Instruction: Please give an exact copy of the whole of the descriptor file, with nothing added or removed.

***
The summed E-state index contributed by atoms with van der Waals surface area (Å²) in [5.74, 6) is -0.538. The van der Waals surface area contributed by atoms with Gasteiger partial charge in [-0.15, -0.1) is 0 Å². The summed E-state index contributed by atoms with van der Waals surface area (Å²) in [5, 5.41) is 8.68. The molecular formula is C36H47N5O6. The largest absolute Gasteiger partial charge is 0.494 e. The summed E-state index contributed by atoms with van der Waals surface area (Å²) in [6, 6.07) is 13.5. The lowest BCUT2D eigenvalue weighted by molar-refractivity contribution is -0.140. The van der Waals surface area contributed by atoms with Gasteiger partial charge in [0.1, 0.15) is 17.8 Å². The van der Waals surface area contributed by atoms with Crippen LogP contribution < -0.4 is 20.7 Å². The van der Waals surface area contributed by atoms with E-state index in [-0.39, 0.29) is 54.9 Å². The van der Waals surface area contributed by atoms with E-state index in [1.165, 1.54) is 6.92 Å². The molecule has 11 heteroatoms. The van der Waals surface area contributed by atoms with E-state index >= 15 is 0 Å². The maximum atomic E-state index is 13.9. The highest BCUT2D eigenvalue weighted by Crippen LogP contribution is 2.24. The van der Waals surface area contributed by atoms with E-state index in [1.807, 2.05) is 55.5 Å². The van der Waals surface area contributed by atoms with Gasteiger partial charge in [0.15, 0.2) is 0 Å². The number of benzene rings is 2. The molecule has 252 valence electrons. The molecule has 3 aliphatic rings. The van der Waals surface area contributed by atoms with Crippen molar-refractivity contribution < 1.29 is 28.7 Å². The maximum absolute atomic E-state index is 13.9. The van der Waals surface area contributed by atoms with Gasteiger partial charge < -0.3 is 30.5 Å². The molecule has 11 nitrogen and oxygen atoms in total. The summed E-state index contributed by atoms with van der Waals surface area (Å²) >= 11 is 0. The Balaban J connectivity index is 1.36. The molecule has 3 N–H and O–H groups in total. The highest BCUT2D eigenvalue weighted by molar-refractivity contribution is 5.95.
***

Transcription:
The summed E-state index contributed by atoms with van der Waals surface area (Å²) in [5.74, 6) is -0.538. The van der Waals surface area contributed by atoms with Gasteiger partial charge in [-0.15, -0.1) is 0 Å². The summed E-state index contributed by atoms with van der Waals surface area (Å²) in [5, 5.41) is 8.68. The molecular formula is C36H47N5O6. The largest absolute Gasteiger partial charge is 0.494 e. The summed E-state index contributed by atoms with van der Waals surface area (Å²) in [6, 6.07) is 13.5. The lowest BCUT2D eigenvalue weighted by molar-refractivity contribution is -0.140. The van der Waals surface area contributed by atoms with Gasteiger partial charge in [0.1, 0.15) is 17.8 Å². The van der Waals surface area contributed by atoms with Crippen LogP contribution < -0.4 is 20.7 Å². The van der Waals surface area contributed by atoms with E-state index in [-0.39, 0.29) is 54.9 Å². The van der Waals surface area contributed by atoms with E-state index in [1.165, 1.54) is 6.92 Å². The molecule has 11 heteroatoms. The van der Waals surface area contributed by atoms with E-state index >= 15 is 0 Å². The maximum atomic E-state index is 13.9. The highest BCUT2D eigenvalue weighted by Crippen LogP contribution is 2.24. The van der Waals surface area contributed by atoms with E-state index in [1.807, 2.05) is 55.5 Å². The van der Waals surface area contributed by atoms with Gasteiger partial charge in [0.15, 0.2) is 0 Å². The number of benzene rings is 2. The molecule has 252 valence electrons. The molecule has 3 aliphatic rings. The van der Waals surface area contributed by atoms with Crippen molar-refractivity contribution < 1.29 is 28.7 Å². The maximum absolute atomic E-state index is 13.9. The van der Waals surface area contributed by atoms with Gasteiger partial charge < -0.3 is 30.5 Å². The molecule has 11 nitrogen and oxygen atoms in total. The summed E-state index contributed by atoms with van der Waals surface area (Å²) >= 11 is 0. The Balaban J connectivity index is 1.36. The molecule has 3 N–H and O–H groups in total. The highest BCUT2D eigenvalue weighted by molar-refractivity contribution is 5.95.